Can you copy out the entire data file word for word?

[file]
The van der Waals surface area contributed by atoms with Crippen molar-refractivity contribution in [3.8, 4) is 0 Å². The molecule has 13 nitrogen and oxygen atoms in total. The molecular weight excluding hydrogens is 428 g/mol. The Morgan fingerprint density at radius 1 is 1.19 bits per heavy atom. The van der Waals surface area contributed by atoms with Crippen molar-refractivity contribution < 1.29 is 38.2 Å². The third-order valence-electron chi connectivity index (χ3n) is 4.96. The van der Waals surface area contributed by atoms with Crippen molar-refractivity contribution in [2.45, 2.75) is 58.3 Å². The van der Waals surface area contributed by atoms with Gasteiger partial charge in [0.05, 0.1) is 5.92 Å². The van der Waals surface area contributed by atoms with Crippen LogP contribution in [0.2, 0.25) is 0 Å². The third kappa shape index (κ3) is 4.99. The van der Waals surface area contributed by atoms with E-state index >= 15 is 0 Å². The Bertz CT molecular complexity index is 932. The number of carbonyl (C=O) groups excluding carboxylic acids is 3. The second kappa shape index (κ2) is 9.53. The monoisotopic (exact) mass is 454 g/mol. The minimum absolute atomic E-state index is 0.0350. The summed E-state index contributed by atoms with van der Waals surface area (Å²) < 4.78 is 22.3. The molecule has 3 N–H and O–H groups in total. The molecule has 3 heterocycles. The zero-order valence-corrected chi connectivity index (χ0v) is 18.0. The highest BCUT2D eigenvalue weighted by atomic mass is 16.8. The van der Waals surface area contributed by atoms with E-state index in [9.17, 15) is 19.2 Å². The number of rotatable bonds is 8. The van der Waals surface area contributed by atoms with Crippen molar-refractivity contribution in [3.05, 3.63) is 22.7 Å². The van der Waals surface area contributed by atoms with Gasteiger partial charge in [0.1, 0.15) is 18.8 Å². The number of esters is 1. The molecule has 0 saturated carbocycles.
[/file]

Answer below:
The van der Waals surface area contributed by atoms with Crippen molar-refractivity contribution in [3.8, 4) is 0 Å². The molecule has 13 nitrogen and oxygen atoms in total. The molecular weight excluding hydrogens is 428 g/mol. The Morgan fingerprint density at radius 1 is 1.19 bits per heavy atom. The van der Waals surface area contributed by atoms with Crippen molar-refractivity contribution < 1.29 is 38.2 Å². The third-order valence-electron chi connectivity index (χ3n) is 4.96. The van der Waals surface area contributed by atoms with Crippen molar-refractivity contribution in [2.45, 2.75) is 58.3 Å². The van der Waals surface area contributed by atoms with Gasteiger partial charge in [0.05, 0.1) is 5.92 Å². The van der Waals surface area contributed by atoms with Crippen LogP contribution in [0.2, 0.25) is 0 Å². The third kappa shape index (κ3) is 4.99. The van der Waals surface area contributed by atoms with E-state index >= 15 is 0 Å². The Bertz CT molecular complexity index is 932. The number of carbonyl (C=O) groups excluding carboxylic acids is 3. The second kappa shape index (κ2) is 9.53. The monoisotopic (exact) mass is 454 g/mol. The minimum absolute atomic E-state index is 0.0350. The summed E-state index contributed by atoms with van der Waals surface area (Å²) < 4.78 is 22.3. The molecule has 3 N–H and O–H groups in total. The molecule has 3 heterocycles. The zero-order valence-corrected chi connectivity index (χ0v) is 18.0. The highest BCUT2D eigenvalue weighted by atomic mass is 16.8. The van der Waals surface area contributed by atoms with E-state index in [9.17, 15) is 19.2 Å². The number of rotatable bonds is 8. The van der Waals surface area contributed by atoms with Crippen molar-refractivity contribution in [3.05, 3.63) is 22.7 Å². The van der Waals surface area contributed by atoms with Gasteiger partial charge in [0.1, 0.15) is 18.8 Å². The number of esters is 1. The molecule has 0 saturated carbocycles.